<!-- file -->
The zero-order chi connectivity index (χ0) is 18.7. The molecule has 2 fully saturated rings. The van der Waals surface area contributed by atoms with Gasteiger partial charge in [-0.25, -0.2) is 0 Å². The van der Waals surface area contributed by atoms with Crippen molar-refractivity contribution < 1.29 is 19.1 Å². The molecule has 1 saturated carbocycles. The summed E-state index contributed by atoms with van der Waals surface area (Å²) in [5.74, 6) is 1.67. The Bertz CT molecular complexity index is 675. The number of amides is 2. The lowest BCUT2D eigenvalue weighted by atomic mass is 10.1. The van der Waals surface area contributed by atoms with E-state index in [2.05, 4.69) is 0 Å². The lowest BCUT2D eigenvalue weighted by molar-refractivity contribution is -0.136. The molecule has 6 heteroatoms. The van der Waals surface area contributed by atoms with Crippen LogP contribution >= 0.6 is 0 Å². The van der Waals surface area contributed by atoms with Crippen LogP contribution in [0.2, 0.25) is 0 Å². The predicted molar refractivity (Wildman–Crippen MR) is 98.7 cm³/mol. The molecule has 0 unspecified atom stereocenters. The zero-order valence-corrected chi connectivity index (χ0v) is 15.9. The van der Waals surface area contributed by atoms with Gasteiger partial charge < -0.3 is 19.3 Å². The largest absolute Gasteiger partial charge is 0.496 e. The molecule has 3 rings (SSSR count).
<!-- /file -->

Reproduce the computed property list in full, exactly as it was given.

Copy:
The zero-order chi connectivity index (χ0) is 18.7. The molecule has 2 fully saturated rings. The van der Waals surface area contributed by atoms with Gasteiger partial charge in [-0.25, -0.2) is 0 Å². The van der Waals surface area contributed by atoms with Crippen molar-refractivity contribution < 1.29 is 19.1 Å². The molecule has 1 saturated carbocycles. The summed E-state index contributed by atoms with van der Waals surface area (Å²) in [5.74, 6) is 1.67. The Bertz CT molecular complexity index is 675. The number of amides is 2. The lowest BCUT2D eigenvalue weighted by atomic mass is 10.1. The van der Waals surface area contributed by atoms with E-state index in [2.05, 4.69) is 0 Å². The lowest BCUT2D eigenvalue weighted by molar-refractivity contribution is -0.136. The molecule has 6 heteroatoms. The van der Waals surface area contributed by atoms with Crippen LogP contribution >= 0.6 is 0 Å². The van der Waals surface area contributed by atoms with Crippen LogP contribution in [0.2, 0.25) is 0 Å². The predicted molar refractivity (Wildman–Crippen MR) is 98.7 cm³/mol. The molecule has 0 unspecified atom stereocenters. The zero-order valence-corrected chi connectivity index (χ0v) is 15.9. The van der Waals surface area contributed by atoms with Gasteiger partial charge < -0.3 is 19.3 Å². The largest absolute Gasteiger partial charge is 0.496 e. The molecule has 3 rings (SSSR count).